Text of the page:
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    <img alt="oban" src="" width="435">

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  Robust job processing in Elixir, backed by modern PostgreSQL.
  Reliable, <br /> observable and loaded with <a href="#Features">enterprise grade features</a>.

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    <img alt="Hex Version" src="">
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    <img alt="Hex Docs" src="">
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    <img alt="CircleCI Status" src="">
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    <img alt="MIT License" src="">

## Table of Contents

- [Features](#Features)
- [Requirements](#Requirements)
- [Installation](#Installation)
- [Usage](#Usage)
  - [Configuring Queues](#Configuring-Queues)
  - [Creating Workers](#Creating-Workers)
  - [Enqueuing Jobs](#Enqueueing-Jobs)
- [Testing](#Testing)
- [Contributing](#Contributing)

## Features

Oban's primary goals are **reliability**, **consistency** and **observability**.
It is fundamentally different from other background job processing tools because
it retains job data for historic metrics and inspection. You can leave your
application running indefinitely without worrying about jobs being lost or
orphaned due to crashes.

Advantages over in-memory, mnesia, Redis and RabbitMQ based tools:

- **Fewer Dependencies** — If you are running a web app there is a _very good_
  chance that you're running on top of a [RDBMS][rdbms]. Running your job queue
  within PostgreSQL minimizes system dependencies and simplifies data backups.
- **Transactional Control** — Enqueue a job along with other database changes,
  ensuring that everything is committed or rolled back atomically.
- **Database Backups** — Jobs are stored inside of your primary database, which
  means they are backed up together with the data that they relate to.

Advanced features and advantages over other RDBMS based tools:

- **Isolated Queues** — Jobs are stored in a single table but are executed in
  distinct queues. Each queue runs in isolation, ensuring that a jobs in a single
  slow queue can't back up other faster queues.
- **Queue Control** — Queues can be paused, resumed and scaled independently at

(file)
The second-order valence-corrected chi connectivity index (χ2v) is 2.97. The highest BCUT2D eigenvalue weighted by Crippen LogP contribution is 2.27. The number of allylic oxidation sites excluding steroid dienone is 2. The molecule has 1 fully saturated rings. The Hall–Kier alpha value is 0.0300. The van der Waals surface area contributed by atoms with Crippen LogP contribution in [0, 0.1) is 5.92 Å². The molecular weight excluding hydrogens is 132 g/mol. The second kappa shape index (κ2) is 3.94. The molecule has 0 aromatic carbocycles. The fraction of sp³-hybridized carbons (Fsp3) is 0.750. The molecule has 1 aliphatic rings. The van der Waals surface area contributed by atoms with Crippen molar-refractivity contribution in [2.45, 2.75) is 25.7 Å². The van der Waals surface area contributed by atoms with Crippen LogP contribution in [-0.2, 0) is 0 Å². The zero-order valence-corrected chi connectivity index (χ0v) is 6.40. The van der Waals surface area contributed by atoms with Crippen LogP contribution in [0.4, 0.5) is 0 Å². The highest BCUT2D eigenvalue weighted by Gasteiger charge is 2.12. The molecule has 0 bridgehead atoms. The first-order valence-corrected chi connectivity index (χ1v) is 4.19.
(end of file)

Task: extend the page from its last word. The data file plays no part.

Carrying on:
- **Resilient Queues** — Failing queries won't the entire supervision tree,
  instead they trip a circuit breaker and will be retried again in the future.
- **Job Killing** — Jobs can be killed in the middle of execution regardless of
  which node they are running on. This stops the job at once and flags it as
- **Triggered execution** — Database triggers ensure that jobs are dispatched as
  soon as they are inserted into the database.
- **Scheduled Jobs** — Jobs can be scheduled at any time in the future, down to
  the second.
- **Job Safety** — When a process crashes or the BEAM is terminated executing
  jobs aren't lost—they are quickly recovered by other running nodes or
  immediately when the node is restarted.
- **Historic Metrics** — After a job is processed the row is _not_ deleted.
  Instead, the job is retained in the database to provide metrics. This allows
  users to inspect historic jobs and to see aggregate data at the job, queue or
  argument level.
- **Node Metrics** — Every queue broadcasts metrics during runtime. These are
  used to monitor queue health across nodes.
- **Queue Draining** — Queue shutdown is delayed so that slow jobs can finish
  executing before shutdown.
- **Telemetry Integration** — Job life-cycle events are emitted via
  [Telemetry][tele] integration. This enables simple logging, error reporting
  and health checkups without plug-ins.


## Requirements

Oban has been developed and actively tested with Elixir 1.8+, Erlang/OTP 21.1+
and PostgreSQL 11.0+. Running Oban currently requires Elixir 1.8+ and PostgreSQL

## Installation

Oban is published on [Hex]( Add it to your list of
dependencies in `mix.exs`:

def deps do
    {:oban, "~> 0.5"}

Then run `mix deps.get` to install Oban and its dependencies, including
[Ecto][ecto], [Jason][jason] and [Postgrex][postgrex].

After the packages are installed you must create a database migration to
add the `oban_jobs` table to your database:

mix ecto.gen.migration add_oban_jobs_table

Open the generated migration in your editor and delegate the `up` and `down`
functions to `Oban.Migrations`:

defmodule MyApp.Repo.Migrations.AddObanJobsTable do
  use Ecto.Migration

  defdelegate up, to: Oban.Migrations
  defdelegate down, to: Oban.Migrations

This will run all of Oban's versioned migrations for your database. Migrations
between versions are idempotent and will _never_ change after a release. As new
versions are released you may need to run additional migrations.

Now, run the migration to create the table:

mix ecto.migrate

Next see [Usage](#Usage) for how to integrate Oban into your application and
start defining jobs!

#### Note About Releases

If you are using releases you may see Postgrex errors logged during your initial
deploy (or any deploy requiring an Oban migration). The errors are only
temporary. After the migration has completed each queue will start producing
jobs normally.


## Usage

Oban isn't an application and won't be started automatically. It is started by a
supervisor that must be included in your application's supervision tree. All of
your configuration is passed into the `Oban` supervisor, allowing you to
configure Oban like the rest of your application.

# confg/config.exs
config :my_app, Oban,
  repo: MyApp.Repo,
  prune: {:maxlen, 100_000},
  queues: [default: 10, events: 50, media: 20]

# lib/my_app/application.ex
defmodule MyApp.Application do
  @moduledoc false

  use Application

  alias MyApp.{Endpoint, Repo}

  def start(_type, _args) do